Brexit—the exit of the UK from the EU—could benefit the UK textile and clothing industry, according to a report in the latest issue of Global Apparel Markets from the business information company Textiles Intelligence.
One consequence of the UK’s decision to exit the EU has been a fall in the value of sterling and this has made UK textile and clothing exports more competitive in terms of price. At the same time, many UK retailers are considering sourcing more of their requirements from UK suppliers as the fall in the value of sterling has made imports more expensive.
Meanwhile, many foreign suppliers are diverting the focus of their export efforts to other markets as the UK market has become less profitable.
These trends are set to continue in the run up to Brexit—which is set for March 29, 2019—and beyond—as long as sterling remains low.
The UK textile and clothing industry could also benefit if—in the absence of a free trade agreement—customs duties are imposed on imports originating in the EU and other “near shore” supplying countries such as Turkey. Customs duties would make imports from these countries more expensive and, as a result, such imports would pose less competition for UK produced goods.
At the same time, exiting the EU would provide opportunities for the UK to negotiate its own trade deals—which it is not permitted to do as an EU member. This could mean better access for the UK textile and clothing industry to export markets in China, Japan and the USA, where UK manufactured products command a premium.
It is thought that a tariff-free or duty-free arrangement between the UK and the USA, for instance, could lead to a 30% surge in UK exports to the USA over a five-year period. Furthermore, this could benefit US consumers as it could lower the prices of quality UK goods in the US market by an estimated 15-25%.
However, the extent to which the UK textile and clothing industry will be able to expand in response to these opportunities will be limited by the fact that there are no longer any large volume garment manufacturing plants in the UK.
Also, there are concerns about the future availability of talent and skilled operatives. Many of the industry’s skilled employees have come from other EU countries in recent years—especially those in Eastern Europe—and access to such resources could be curtailed if inward migration is restricted.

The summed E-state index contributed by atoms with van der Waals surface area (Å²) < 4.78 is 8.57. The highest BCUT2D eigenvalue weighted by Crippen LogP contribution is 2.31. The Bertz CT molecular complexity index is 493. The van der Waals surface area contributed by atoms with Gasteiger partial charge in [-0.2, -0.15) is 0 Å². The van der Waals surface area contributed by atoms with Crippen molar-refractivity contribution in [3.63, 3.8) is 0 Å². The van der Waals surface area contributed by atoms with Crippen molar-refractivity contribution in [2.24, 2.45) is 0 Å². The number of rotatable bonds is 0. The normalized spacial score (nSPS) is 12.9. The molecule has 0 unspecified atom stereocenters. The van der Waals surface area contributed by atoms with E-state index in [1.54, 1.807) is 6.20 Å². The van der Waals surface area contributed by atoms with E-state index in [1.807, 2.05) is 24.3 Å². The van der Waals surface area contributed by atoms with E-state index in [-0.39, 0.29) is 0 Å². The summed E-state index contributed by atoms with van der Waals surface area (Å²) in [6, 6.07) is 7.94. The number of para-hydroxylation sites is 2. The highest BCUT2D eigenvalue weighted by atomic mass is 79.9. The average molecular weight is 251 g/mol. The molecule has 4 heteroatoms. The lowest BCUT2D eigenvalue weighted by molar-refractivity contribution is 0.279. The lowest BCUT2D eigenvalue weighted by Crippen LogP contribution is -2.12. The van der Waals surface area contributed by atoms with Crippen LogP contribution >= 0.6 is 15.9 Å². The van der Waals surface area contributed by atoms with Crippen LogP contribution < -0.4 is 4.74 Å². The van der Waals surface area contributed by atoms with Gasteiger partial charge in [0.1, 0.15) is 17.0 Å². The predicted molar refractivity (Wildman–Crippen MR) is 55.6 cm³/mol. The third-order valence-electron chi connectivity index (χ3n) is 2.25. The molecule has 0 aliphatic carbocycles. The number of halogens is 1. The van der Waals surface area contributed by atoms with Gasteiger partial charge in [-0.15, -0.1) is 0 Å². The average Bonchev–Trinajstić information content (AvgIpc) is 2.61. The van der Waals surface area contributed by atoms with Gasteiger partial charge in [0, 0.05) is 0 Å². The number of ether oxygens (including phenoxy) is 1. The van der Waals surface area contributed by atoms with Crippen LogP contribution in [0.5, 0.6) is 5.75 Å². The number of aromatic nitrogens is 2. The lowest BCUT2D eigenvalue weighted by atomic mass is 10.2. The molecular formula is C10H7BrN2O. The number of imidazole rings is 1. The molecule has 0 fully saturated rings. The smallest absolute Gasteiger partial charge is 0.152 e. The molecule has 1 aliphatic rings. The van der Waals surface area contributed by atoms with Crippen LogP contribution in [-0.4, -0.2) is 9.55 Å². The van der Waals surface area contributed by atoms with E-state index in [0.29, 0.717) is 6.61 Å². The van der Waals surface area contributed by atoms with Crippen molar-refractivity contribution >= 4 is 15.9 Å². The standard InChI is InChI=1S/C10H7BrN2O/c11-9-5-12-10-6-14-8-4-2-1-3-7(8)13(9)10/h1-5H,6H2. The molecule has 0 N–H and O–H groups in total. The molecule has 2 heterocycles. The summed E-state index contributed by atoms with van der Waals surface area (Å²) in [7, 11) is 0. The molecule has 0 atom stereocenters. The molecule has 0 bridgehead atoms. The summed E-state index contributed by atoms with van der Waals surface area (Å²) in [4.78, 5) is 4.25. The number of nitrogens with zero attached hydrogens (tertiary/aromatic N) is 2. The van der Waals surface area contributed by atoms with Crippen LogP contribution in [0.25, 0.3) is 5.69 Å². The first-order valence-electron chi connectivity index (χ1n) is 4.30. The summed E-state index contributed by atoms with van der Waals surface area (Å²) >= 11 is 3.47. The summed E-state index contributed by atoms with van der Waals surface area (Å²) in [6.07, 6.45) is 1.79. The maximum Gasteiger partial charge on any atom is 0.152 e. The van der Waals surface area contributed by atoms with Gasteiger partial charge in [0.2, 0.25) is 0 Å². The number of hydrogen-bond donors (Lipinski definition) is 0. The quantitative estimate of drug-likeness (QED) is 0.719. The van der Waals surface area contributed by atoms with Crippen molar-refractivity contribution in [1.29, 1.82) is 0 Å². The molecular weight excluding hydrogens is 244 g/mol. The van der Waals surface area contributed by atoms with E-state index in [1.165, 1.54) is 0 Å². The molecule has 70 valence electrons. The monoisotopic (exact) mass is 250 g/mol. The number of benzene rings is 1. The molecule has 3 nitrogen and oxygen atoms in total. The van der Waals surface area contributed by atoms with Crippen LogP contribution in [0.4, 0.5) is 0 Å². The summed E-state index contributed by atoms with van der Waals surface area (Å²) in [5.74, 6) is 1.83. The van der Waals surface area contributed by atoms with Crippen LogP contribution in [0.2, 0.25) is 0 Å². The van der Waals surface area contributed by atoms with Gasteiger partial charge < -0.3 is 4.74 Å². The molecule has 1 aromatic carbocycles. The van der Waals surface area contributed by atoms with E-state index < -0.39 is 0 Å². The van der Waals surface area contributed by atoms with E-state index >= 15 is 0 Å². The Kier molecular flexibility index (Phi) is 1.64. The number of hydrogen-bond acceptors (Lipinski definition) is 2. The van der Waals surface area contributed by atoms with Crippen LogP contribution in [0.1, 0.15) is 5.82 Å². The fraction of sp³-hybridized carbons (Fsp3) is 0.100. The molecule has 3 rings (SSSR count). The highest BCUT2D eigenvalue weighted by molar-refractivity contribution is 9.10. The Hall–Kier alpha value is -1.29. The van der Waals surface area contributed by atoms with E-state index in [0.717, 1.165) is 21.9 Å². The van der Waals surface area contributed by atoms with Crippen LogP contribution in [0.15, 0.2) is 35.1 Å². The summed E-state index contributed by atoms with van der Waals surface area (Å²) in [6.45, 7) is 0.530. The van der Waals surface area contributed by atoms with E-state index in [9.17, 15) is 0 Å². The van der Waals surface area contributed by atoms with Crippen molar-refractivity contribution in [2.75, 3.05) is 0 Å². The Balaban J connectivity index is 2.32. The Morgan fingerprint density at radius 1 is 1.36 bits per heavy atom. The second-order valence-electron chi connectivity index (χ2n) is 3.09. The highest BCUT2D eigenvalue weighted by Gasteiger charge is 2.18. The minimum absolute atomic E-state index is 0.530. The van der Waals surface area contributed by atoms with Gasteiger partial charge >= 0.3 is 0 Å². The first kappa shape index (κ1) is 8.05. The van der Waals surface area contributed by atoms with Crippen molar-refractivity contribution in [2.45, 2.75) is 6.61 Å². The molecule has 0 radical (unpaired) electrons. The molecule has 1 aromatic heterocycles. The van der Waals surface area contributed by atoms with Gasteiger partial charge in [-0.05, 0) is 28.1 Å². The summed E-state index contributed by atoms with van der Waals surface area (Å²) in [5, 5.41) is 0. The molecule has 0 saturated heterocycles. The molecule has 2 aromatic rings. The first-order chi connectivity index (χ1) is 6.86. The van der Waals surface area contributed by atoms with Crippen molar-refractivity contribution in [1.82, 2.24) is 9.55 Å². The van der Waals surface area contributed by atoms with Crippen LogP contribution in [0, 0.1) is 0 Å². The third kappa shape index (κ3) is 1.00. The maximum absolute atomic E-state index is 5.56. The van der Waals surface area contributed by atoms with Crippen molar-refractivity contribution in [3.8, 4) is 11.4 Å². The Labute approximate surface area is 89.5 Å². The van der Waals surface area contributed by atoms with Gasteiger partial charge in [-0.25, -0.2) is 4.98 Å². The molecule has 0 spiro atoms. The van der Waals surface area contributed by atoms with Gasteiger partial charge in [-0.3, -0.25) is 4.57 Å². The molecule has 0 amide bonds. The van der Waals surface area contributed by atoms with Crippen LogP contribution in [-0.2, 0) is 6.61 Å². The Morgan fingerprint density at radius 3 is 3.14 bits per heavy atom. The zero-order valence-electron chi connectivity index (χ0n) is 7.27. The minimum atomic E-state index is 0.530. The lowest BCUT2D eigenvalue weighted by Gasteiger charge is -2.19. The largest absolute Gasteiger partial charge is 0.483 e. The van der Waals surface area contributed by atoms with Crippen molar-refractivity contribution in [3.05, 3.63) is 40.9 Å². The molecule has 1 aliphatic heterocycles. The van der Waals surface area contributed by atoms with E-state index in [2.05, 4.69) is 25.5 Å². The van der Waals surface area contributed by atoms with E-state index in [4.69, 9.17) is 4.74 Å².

That said, as manufacturing opportunities in the UK textile and clothing industry open up, there is a chance that perceptions of employment opportunities in the industry will improve and this could help the industry to attract new, young, home grown talent.
One of the biggest concerns of the UK textile and clothing industry, however, is future access to the single European market. As much as 45% of UK textile imports and 25% of UK clothing imports come from other EU countries, and large proportions of these imports are materials used in the manufacture of textiles and clothing in the UK for subsequent export. If tariffs were imposed on imports of these materials, their cost would increase and this would force UK textile and clothing companies to increase their prices in the domestic market and lose market share.
In fact, if the UK were to fall back on World Trade Organization (WTO) rules, then the average tariff on imports of textile products coming into the UK would be between 10% and 15%. And—given that there has already been a 20% increase in costs as a result of the depreciation of sterling against the US dollar since the UK’s decision to exit the EU was made—imported materials could become 35% more expensive when WTO tariffs are factored in.
An increase in the cost of imported materials would also force UK textile and clothing companies to increase their export prices and this could have a huge effect on sales of their products abroad.
As much as 74% of UK textile and clothing exports go to other EU countries and it is feared that much of this trade will be lost unless a free trade agreement can be negotiated.
Furthermore, if UK textile and clothing products were to become subject to higher tariffs when they are imported into EU countries, then more products would be made in the EU rather than in the UK, more products would be warehoused in the EU rather than in the UK, and more products would be shipped from the EU rather than from the UK—all at the expense of jobs and economic activity. More offices would be established in the EU and thus more jobs created in the EU at the expense of those in the UK.
In the meantime, until there is further clarity regarding the terms of the UK’s exit from the EU, the uncertainty surrounding Brexit while negotiations are ongoing will continue to cripple business investment decisions and harm business and consumer confidence.